Senate Democrats urge Pompeo to ensure Americans living overseas can vote in November

Senate Democrats urge Pompeo to ensure Americans living overseas can vote in November
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A group of Senate Democrats led by Sens. Amy KlobucharAmy KlobucharLobbying world Biden should pick the best person for the job — not the best woman House committee requests hearing with postmaster general amid mail-in voting concerns MORE (Minn.), Ron WydenRonald (Ron) Lee WydenTensions flare as GOP's Biden probe ramps up  Frustration builds as negotiators struggle to reach COVID-19 deal On The Money: Unemployment benefits to expire as coronavirus talks deadlock | Meadows, Pelosi trade criticism on stalled stimulus talks | Coronavirus recession hits Social Security, Medicare, highway funding MORE (Ore.), and Bob MenendezRobert (Bob) MenendezVOA visa decision could hobble Venezuela coverage Bottom line Koch-backed group urges Senate to oppose 'bailouts' of states in new ads MORE (N.J.) are urging the State Department to take steps to ensure military personnel and other Americans living overseas are able to vote in the November general election.

In a letter to Secretary of State Mike PompeoMichael (Mike) Richard PompeoEstablishment-backed Marshall defeats Kobach in Kansas GOP Senate primary Biden offers well wishes to Lebanon after deadly explosion Overnight Defense: Marines find human remains after training accident | Fourth service member killed by COVID-19 | Pompeo huddles with Taliban negotiator MORE sent last week, the group of more than a dozen senators asked for details on the agency’s plan to ensure all Americans living overseas were able to receive and send back absentee ballots in the midst of the COVID-19 pandemic.

“The pandemic continues to restrict travel and mail service in many countries around the world,” the senators wrote. “Without proper planning, this could jeopardize the ability for Americans overseas, including U.S. service members and diplomats, to vote in the November election.”

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They pointed to concerns around U.S. embassies and consulates, normally responsible for assisting with the voting process for those living overseas, not being fully staffed during the pandemic. The senators also questioned whether embassies were planning voting information campaigns, and what the process was for those living near embassies and consulates to drop off their ballots.

“We recognize that there may be conditions in individual countries that are beyond the control of U.S. officials that could make voting more difficult, but we must take steps now to attempt to overcome those challenges,” the Democrats wrote. 

A spokesperson for the State Department told The Hill that the agency "is committed to ensuring that U.S. citizens abroad are aware of their right to vote and have the tools and resources to successfully do so - from anywhere in the world. Our embassies and consulates communicate regularly to U.S. citizens regarding options available to register to vote and to vote from overseas."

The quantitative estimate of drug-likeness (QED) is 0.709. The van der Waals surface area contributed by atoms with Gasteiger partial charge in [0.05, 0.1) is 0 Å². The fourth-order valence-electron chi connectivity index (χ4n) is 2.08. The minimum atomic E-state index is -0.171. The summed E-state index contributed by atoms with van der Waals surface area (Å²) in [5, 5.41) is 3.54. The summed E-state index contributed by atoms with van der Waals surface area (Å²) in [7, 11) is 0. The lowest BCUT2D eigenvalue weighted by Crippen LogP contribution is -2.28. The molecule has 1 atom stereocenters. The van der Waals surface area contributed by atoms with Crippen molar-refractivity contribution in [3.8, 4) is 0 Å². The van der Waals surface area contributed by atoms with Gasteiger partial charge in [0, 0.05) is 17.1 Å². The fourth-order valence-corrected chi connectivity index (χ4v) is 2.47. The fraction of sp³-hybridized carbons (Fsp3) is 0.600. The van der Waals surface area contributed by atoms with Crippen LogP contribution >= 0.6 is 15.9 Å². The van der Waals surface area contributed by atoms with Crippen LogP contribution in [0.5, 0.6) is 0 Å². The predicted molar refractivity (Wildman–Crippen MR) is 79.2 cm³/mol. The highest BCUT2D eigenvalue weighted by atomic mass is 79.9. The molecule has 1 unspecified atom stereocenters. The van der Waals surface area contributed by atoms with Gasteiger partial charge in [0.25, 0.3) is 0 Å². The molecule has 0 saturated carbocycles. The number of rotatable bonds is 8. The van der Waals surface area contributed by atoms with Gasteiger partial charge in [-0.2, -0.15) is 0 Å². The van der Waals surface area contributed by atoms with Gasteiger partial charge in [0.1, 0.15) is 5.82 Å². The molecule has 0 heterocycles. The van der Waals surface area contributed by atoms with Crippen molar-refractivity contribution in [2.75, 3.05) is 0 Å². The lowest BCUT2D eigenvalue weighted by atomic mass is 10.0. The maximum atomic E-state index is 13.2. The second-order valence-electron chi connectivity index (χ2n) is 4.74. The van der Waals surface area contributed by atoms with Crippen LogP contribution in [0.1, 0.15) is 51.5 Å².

The spokesperson noted that "U.S. citizens can receive an absentee ballot by email, fax, or internet download, depending on the state they are eligible to vote in," pointing to the Defense Department's Federal Voting Assistance Program's website for more information on how military personnel and their families living overseas can vote absentee. 

The State Department spokesperson emphasized that U.S. citizens overseas may submit their ballot through the mail or by dropping it at U.S. embassies and consulates, and said if the embassy or consulate cannot take ballots, they will alert citizens to "alternate methods to mail a completed ballot back to their local voting offices in the United States."

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The letter was sent on the heels of Democrats, voting rights groups, and other advocacy organizations ramping up pressure on Congress to pass legislation to increase mail-in voting during the 2020 primary and general elections due to concerns around the pandemic. 

Klobuchar and Wyden introduced legislation in March that would expand early and mail-in voting. Klobuchar attempted to push the bill through the Senate last month, but was blocked by Sen. Roy BluntRoy Dean BluntGOP expects Senate to be in session next week without coronavirus deal House Republicans introduce legislation to give states 0 million for elections Frustration builds as negotiators struggle to reach COVID-19 deal MORE (R-Mo.) citing concerns around federalizing elections. 

Congress did appropriate $400 million to states to address election challenges stemming from the pandemic as part of the stimulus package signed into law by President TrumpDonald John TrumpMark Kelly clinches Democratic Senate nod in Arizona Trump camp considering White House South Lawn for convention speech: reports Longtime Rep. Lacy Clay defeated in Missouri Democratic primary MORE in March. 

Blunt, who serves as chairman of the elections-focused Senate Rules Committee, noted that he would support potentially sending states more funding in the next stimulus bill. Experts have urged Congress to appropriate a further $3.6 billion to states to ensure elections can move forward smoothly.

“It is paramount that all Americans be able to cast their votes during the pandemic,” the Senate Democrats wrote to the State Department. “Many Americans are serving our country overseas and their voices must be heard in the democracy they are working hard to protect and serve.”

-Updated at 6:10 p.m. to include input from the State Department.